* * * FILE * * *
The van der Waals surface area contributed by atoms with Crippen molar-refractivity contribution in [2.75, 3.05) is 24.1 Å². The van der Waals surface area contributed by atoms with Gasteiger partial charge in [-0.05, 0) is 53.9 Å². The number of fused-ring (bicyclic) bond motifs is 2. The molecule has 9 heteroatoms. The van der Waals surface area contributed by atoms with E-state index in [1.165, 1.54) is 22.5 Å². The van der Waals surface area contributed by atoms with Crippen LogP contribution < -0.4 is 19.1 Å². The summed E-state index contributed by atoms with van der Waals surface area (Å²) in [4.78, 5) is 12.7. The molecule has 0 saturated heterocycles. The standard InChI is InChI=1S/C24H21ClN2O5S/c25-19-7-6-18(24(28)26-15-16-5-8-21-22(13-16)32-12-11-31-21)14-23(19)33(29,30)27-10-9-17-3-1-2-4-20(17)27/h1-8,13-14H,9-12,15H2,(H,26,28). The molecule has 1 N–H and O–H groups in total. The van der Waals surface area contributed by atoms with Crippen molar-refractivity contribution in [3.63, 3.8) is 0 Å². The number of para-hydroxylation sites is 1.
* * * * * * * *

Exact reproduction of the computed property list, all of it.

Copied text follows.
The van der Waals surface area contributed by atoms with Crippen molar-refractivity contribution in [2.75, 3.05) is 24.1 Å². The van der Waals surface area contributed by atoms with Gasteiger partial charge in [-0.05, 0) is 53.9 Å². The number of fused-ring (bicyclic) bond motifs is 2. The molecule has 9 heteroatoms. The van der Waals surface area contributed by atoms with E-state index in [1.165, 1.54) is 22.5 Å². The van der Waals surface area contributed by atoms with Crippen LogP contribution < -0.4 is 19.1 Å². The summed E-state index contributed by atoms with van der Waals surface area (Å²) in [4.78, 5) is 12.7. The molecule has 0 saturated heterocycles. The standard InChI is InChI=1S/C24H21ClN2O5S/c25-19-7-6-18(24(28)26-15-16-5-8-21-22(13-16)32-12-11-31-21)14-23(19)33(29,30)27-10-9-17-3-1-2-4-20(17)27/h1-8,13-14H,9-12,15H2,(H,26,28). The molecule has 1 N–H and O–H groups in total. The van der Waals surface area contributed by atoms with Crippen molar-refractivity contribution in [3.63, 3.8) is 0 Å². The number of para-hydroxylation sites is 1.